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Brews & Views Bulletin Board Service * Brews and Views Archive 2006 * Archive through February 15, 2006 * Intial pH of water supply 4.0? < Previous Next >

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Milan Bartolec
Member
Username: Littlebro

Post Number: 138
Registered: 03-2003
Posted From: 24.22.175.129
Posted on Saturday, February 04, 2006 - 09:07 pm:   Edit Post Delete Post View Post/Check IP    Ban Poster IP (Moderator/Admin only)

Making a Helles today. 10 lbs of Durst 2-row pils, 2 lbs Carapils.

Seattle has pretty soft water.

Every couple of brews I'll play around with the pH. This time I checked it after doughing-in and using the ColorpHast strips it reads about 4.2. If I take a pH reading of the "plain" water in my HLT its 4.0 - Can that be right? I was thinkin that a normal water supply would have a pH more in the neutral area of 7.0 - but that's an assumption.

I added 2 tsp. of Chalk (calcium carbonate) to bring up the pH - went up to 4.7 so I added 2 more tsp. I'll check in a while to see what the pH is, but I'll leave it a that (in the mash). The pH of 4.0 in my HLT makes me wonder about my sparge though.

Any thoughts?

TIA

TIA
 

JimTanguay
Advanced Member
Username: Pizzaman

Post Number: 536
Registered: 02-2003
Posted From: 206.63.252.209
Posted on Saturday, February 04, 2006 - 09:20 pm:   Edit Post Delete Post View Post/Check IP    Ban Poster IP (Moderator/Admin only)

I too live in Seattle. If you look at the water report provided by the city it lists the PH of tap water somewere around 8 and I've never measured it under 7 although I must admit I rarely (probably a couple years since) use my ph meter. I wonder if all the recent rainfall could affect the water?
 

Fredrik
Senior Member
Username: Fredrik

Post Number: 2905
Registered: 03-2003
Posted From: 213.114.44.246
Posted on Saturday, February 04, 2006 - 10:39 pm:   Edit Post Delete Post View Post/Check IP    Ban Poster IP (Moderator/Admin only)

I'm not sure about US, but if your water really is pH 4 it sounds like there is a problem and I would have it checked. It sounds crazy to me. Are you sure the water isn't contaminated before taking the reading? What if you take the water directly from your tap, in a glass? Are you making the readings right? Maybe that's the first thing to check.

Rainwater can increase the acidity in surface water, but I don't think an optimal water supply/well design shouldn't be so heavily affected by normal rain. Do you have your own private well or public water?

/Fredrik
 

Milan Bartolec
Member
Username: Littlebro

Post Number: 139
Registered: 03-2003
Posted From: 24.22.175.129
Posted on Saturday, February 04, 2006 - 11:41 pm:   Edit Post Delete Post View Post/Check IP    Ban Poster IP (Moderator/Admin only)

I've got to chalk this up to user error. I've been brewing with this water for several years, including lagers and the beer is fine.

I checked the pH with a new strip right out of the tap and it still reads about 4.0.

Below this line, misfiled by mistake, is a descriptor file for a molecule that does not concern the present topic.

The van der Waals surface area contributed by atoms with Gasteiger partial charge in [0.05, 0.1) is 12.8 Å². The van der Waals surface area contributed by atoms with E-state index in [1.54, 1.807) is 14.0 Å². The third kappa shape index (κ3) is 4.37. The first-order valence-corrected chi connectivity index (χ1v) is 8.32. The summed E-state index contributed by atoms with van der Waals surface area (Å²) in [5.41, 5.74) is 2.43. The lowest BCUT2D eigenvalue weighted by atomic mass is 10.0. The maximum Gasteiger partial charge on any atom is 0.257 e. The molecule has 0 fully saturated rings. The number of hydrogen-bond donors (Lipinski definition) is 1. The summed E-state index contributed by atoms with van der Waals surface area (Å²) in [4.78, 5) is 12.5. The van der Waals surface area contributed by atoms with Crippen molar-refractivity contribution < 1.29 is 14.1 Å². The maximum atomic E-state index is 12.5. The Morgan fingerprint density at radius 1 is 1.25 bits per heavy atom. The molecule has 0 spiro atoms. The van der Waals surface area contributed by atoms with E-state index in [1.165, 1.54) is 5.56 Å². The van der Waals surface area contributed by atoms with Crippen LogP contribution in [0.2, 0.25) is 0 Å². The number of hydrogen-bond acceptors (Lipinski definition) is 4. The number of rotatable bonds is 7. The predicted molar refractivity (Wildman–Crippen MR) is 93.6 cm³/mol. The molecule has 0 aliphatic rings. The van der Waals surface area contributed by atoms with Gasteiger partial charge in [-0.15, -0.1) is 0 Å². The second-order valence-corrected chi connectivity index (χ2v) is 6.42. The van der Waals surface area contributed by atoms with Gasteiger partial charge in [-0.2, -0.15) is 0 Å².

So I re-read the instructions and it says to "immerse in weakly buffered solution until no further color change. 1 - 10 minutes.

I have been taking an eye dropper and putting a drop on the strip and then shaking it off, so that could be the problem. I've now taken a jar and an inch of water from the tap and placed the strip into it and left it there. It's been 5 minutes, and only the corners and very edges of the strip are turning brown/green from the original yellow color. - Is that how slow it works? 95% of the strip seems to be unchanged.
 

Chris Vejnovich
Intermediate Member
Username: Cjv85vmax

Post Number: 401
Registered: 06-2003
Posted From: 198.203.245.8
Posted on Sunday, February 05, 2006 - 12:21 am:   Edit Post Delete Post View Post/Check IP    Ban Poster IP (Moderator/Admin only)

I just used ColorpHast strips from Northern Brewer the other day and I did not have to wait 5 minutes for a reading. And it measured our water right on compared to what I have seen in the past from others who use the same brand and or same quality stips when they brew.
 

Scott Folsom
Member
Username: Sfolsom

Post Number: 146
Registered: 03-2004
Posted From: 66.159.76.84
Posted on Sunday, February 05, 2006 - 12:26 am:   Edit Post Delete Post View Post/Check IP    Ban Poster IP (Moderator/Admin only)

Are you using cheap paper strips? How old are they? They can be notoriously inaccurate. I've never heard of having to leave them in the solution for 10 minutes.

I would borrow (or buy) some good strips like the ColorPHast plastic ones or a ph meter for a second opinion.

4.0 seems like something to worry about.
 

Milan Bartolec
Member
Username: Littlebro

Post Number: 140
Registered: 03-2003
Posted From: 24.22.175.129
Posted on Sunday, February 05, 2006 - 01:05 am:   Edit Post Delete Post View Post/Check IP    Ban Poster IP (Moderator/Admin only)

the strips are the colorpHast, 4.0 -7.0 range. They are the plastic kind. They are definitely not the cheapy, entirely paper pH strips. I've tried those in the past. I've had them over a year. I guess age could be the problem.

Water supply says the pH averages 8.0
 

Paul Edwards
Advanced Member
Username: Pedwards

Post Number: 928
Registered: 03-2003
Posted From: 70.236.1.1